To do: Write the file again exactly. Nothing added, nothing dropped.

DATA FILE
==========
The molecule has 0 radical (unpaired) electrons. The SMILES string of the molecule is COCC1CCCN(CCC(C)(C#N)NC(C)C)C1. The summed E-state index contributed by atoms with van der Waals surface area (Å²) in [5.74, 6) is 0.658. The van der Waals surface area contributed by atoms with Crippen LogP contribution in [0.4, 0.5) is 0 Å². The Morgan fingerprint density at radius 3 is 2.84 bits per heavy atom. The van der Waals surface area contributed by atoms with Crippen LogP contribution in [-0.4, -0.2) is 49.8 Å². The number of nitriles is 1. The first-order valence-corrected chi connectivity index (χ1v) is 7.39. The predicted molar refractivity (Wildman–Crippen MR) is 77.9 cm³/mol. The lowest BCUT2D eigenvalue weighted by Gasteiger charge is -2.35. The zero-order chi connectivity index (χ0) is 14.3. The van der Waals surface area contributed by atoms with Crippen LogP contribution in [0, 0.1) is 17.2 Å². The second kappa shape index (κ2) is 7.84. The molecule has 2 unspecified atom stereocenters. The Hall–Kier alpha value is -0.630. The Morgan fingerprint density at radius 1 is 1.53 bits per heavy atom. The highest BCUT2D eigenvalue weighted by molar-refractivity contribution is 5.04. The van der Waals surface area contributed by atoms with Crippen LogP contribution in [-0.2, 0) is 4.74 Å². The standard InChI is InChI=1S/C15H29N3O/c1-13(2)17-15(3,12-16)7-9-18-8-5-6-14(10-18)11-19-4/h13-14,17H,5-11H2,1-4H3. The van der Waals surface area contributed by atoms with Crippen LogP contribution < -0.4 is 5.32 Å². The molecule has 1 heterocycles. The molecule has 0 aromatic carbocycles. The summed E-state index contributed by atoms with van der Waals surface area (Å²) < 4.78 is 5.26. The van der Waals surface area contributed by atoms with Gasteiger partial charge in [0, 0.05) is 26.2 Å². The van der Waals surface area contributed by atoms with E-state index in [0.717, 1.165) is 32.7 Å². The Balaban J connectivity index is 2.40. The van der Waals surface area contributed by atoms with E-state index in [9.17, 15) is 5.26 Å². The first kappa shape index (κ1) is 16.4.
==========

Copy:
The molecule has 0 radical (unpaired) electrons. The SMILES string of the molecule is COCC1CCCN(CCC(C)(C#N)NC(C)C)C1. The summed E-state index contributed by atoms with van der Waals surface area (Å²) in [5.74, 6) is 0.658. The van der Waals surface area contributed by atoms with Crippen LogP contribution in [0.4, 0.5) is 0 Å². The Morgan fingerprint density at radius 3 is 2.84 bits per heavy atom. The van der Waals surface area contributed by atoms with Crippen LogP contribution in [-0.4, -0.2) is 49.8 Å². The number of nitriles is 1. The first-order valence-corrected chi connectivity index (χ1v) is 7.39. The predicted molar refractivity (Wildman–Crippen MR) is 77.9 cm³/mol. The lowest BCUT2D eigenvalue weighted by Gasteiger charge is -2.35. The zero-order chi connectivity index (χ0) is 14.3. The van der Waals surface area contributed by atoms with Crippen LogP contribution in [0, 0.1) is 17.2 Å². The second kappa shape index (κ2) is 7.84. The molecule has 2 unspecified atom stereocenters. The Hall–Kier alpha value is -0.630. The Morgan fingerprint density at radius 1 is 1.53 bits per heavy atom. The highest BCUT2D eigenvalue weighted by molar-refractivity contribution is 5.04. The van der Waals surface area contributed by atoms with Crippen LogP contribution in [-0.2, 0) is 4.74 Å². The standard InChI is InChI=1S/C15H29N3O/c1-13(2)17-15(3,12-16)7-9-18-8-5-6-14(10-18)11-19-4/h13-14,17H,5-11H2,1-4H3. The van der Waals surface area contributed by atoms with Crippen LogP contribution < -0.4 is 5.32 Å². The molecule has 1 heterocycles. The molecule has 0 aromatic carbocycles. The summed E-state index contributed by atoms with van der Waals surface area (Å²) < 4.78 is 5.26. The van der Waals surface area contributed by atoms with Gasteiger partial charge in [0, 0.05) is 26.2 Å². The van der Waals surface area contributed by atoms with E-state index in [0.717, 1.165) is 32.7 Å². The Balaban J connectivity index is 2.40. The van der Waals surface area contributed by atoms with E-state index in [9.17, 15) is 5.26 Å². The first kappa shape index (κ1) is 16.4.